Updated: The two companies are each offering to improve the safety and performance of notebook batteries, following problems with Sony and other lithium battery cells.
Matsushita and Texas Instruments are looking to improve the safety and performance of lithium-ion battery cells that are commonly used in notebooks and have come under increasing scrutiny after several high-profile battery fires.
On Dec. 18, Matsushita, the Japan-based electronic giant which is best known for its Panasonic line, announced that it would begin to mass produce lithium-ion batteries that the company claims are better insulated and will not spark a fire if the cells become overheated.
On the same day, Dallas-based Texas Instruments announced that it would start making new battery management integrated circuits in its chipsets that will offer improved performance and protect lithium-based battery packs.
The two announcements come at a time when Sony is still looking to recover from a series of voluntary recalls of notebooks that used the companys battery packs and called into question the safety of the companys manufacturing practices
The problems began when Dell
announced on Aug. 14 that it would voluntary recall more than four million notebooks that used Sonys battery packs. A few weeks after the initial recall by Dell and Sony, Apple, Lenovo
and several other notebook makers announced that they would also recall certain lines of notebooks that used the malfunctioning battery packs.
Sony would later announce that it would replace any defective batteries for free.
Click here to read more about lithium-ion technology and how manufactures will continue to use it to make notebook batteries.
The battery cells themselves, which are usually arranged in groups of six inside a battery pack, were at the heart of the problem. Metal particles introduced during manufacturing could cause a short circuit inside one of the cells, which would then lead to a fire.
Despite the recall and concern about the safety of lithium batteries, experts agreed that there are few viable alternatives at this point.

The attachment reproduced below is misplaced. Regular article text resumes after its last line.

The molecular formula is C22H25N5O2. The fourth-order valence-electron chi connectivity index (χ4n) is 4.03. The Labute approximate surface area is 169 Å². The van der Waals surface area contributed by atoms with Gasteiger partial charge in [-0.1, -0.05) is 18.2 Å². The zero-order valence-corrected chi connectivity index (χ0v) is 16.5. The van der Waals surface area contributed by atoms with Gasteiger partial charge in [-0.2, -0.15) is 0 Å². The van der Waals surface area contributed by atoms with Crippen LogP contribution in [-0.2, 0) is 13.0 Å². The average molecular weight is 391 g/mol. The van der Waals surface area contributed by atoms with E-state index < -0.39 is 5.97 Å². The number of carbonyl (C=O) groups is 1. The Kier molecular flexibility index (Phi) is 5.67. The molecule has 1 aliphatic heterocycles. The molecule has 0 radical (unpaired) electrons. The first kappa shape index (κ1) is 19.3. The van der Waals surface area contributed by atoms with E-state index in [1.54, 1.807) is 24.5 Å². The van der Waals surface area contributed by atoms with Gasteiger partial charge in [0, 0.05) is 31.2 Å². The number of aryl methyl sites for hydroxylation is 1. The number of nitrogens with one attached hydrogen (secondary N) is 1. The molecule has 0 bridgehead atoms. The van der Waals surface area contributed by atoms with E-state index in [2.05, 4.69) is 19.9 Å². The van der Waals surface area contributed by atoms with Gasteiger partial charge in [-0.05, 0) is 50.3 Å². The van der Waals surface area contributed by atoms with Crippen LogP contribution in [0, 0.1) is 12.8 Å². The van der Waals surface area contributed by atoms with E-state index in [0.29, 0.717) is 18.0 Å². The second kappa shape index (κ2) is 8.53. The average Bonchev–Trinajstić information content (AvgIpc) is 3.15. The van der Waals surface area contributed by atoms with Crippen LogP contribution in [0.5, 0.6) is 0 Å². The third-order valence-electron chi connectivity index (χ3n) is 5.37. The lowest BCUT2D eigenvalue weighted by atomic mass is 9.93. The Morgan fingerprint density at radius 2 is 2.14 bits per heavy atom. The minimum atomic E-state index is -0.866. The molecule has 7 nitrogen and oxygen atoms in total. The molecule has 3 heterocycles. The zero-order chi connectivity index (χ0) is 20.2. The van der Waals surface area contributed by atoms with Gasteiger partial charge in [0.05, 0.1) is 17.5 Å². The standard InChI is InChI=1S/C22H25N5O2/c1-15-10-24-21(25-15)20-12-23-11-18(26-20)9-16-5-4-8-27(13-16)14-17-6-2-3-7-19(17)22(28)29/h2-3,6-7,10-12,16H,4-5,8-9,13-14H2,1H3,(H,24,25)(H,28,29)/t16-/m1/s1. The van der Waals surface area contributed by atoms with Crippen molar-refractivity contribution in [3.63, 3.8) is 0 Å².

In its announcement, Matsushita said it would start mass producing lithium-ion batteries that use metal oxide instead of polyolefin as an insulator. This will form a more effective heat-resistant layer within the battery cell. Even if there was a short circuit within the battery, the insulating layer will not cause the battery to overheat, according company officials.
In April, Matsushita announced it could produce about 100,000 units a month. Now, the company will start producing about five million units a month, according to Reuters.
In the meantime, Texas Instruments is introducing new integrated circuits that will help monitor battery capacity, impedance, cell balance, open circuit voltage and other critical parameters of a number of battery packs.
The chipsets that use these circuits are immediately available, the company said.
A Nov. 29 report by IDC
found that while notebook recalls had not affected the laptop market, the study did indicate that the recalls cause some concern.
About 15 percent of consumers and corporate buyers reported that they would change their buying habits, which could have an impact on market share.
Richard Shim, an analyst at IDC, said the announcements by Texas Instruments and Matsushita are ways for the two companies to cater to OEMs as well as a change to differentiate their products in a homogenized market.
"This is a way to champion another variable in the battery market, which is safety," Shim said. "The end question is, does this benefit the consumer, and do they care? A lot depends on who you ask."
Referring back to the IDC study, Shim said 85 percent of buyers were not affected by the battery pack recalls. However, these latest announcements were aimed at those 15 percent of buyers who indicated that they would change their purchasing habits. A small fluctuation would be enough for OEMs to either gain or lose market share.
In such a tight and competitive marketplace, OEMs and their suppliers "need to take advantage of what ever opportunity they can," Shim said. "Its not just a PR thing. This still has wide implications."
Editors Note: This story was updated to include comments from IDC analyst Richard Shim.
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